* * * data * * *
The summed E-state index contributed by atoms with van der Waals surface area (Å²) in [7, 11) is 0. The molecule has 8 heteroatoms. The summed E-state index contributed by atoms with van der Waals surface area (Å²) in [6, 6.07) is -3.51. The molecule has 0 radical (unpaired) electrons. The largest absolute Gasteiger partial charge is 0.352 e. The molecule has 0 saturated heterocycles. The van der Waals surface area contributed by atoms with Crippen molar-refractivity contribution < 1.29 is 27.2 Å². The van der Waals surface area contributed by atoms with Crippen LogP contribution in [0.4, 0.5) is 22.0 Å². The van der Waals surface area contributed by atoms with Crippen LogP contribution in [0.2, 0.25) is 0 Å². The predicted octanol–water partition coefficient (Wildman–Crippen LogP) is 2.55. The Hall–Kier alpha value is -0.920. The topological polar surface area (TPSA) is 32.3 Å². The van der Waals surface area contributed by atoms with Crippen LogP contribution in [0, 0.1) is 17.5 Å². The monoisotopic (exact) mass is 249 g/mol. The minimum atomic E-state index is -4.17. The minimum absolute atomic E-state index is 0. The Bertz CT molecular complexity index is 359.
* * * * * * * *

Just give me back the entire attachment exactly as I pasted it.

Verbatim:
The summed E-state index contributed by atoms with van der Waals surface area (Å²) in [7, 11) is 0. The molecule has 8 heteroatoms. The summed E-state index contributed by atoms with van der Waals surface area (Å²) in [6, 6.07) is -3.51. The molecule has 0 radical (unpaired) electrons. The largest absolute Gasteiger partial charge is 0.352 e. The molecule has 0 saturated heterocycles. The van der Waals surface area contributed by atoms with Crippen molar-refractivity contribution < 1.29 is 27.2 Å². The van der Waals surface area contributed by atoms with Crippen LogP contribution in [0.4, 0.5) is 22.0 Å². The van der Waals surface area contributed by atoms with Crippen LogP contribution in [0.2, 0.25) is 0 Å². The predicted octanol–water partition coefficient (Wildman–Crippen LogP) is 2.55. The Hall–Kier alpha value is -0.920. The topological polar surface area (TPSA) is 32.3 Å². The van der Waals surface area contributed by atoms with Crippen LogP contribution in [0, 0.1) is 17.5 Å². The monoisotopic (exact) mass is 249 g/mol. The minimum atomic E-state index is -4.17. The minimum absolute atomic E-state index is 0. The Bertz CT molecular complexity index is 359.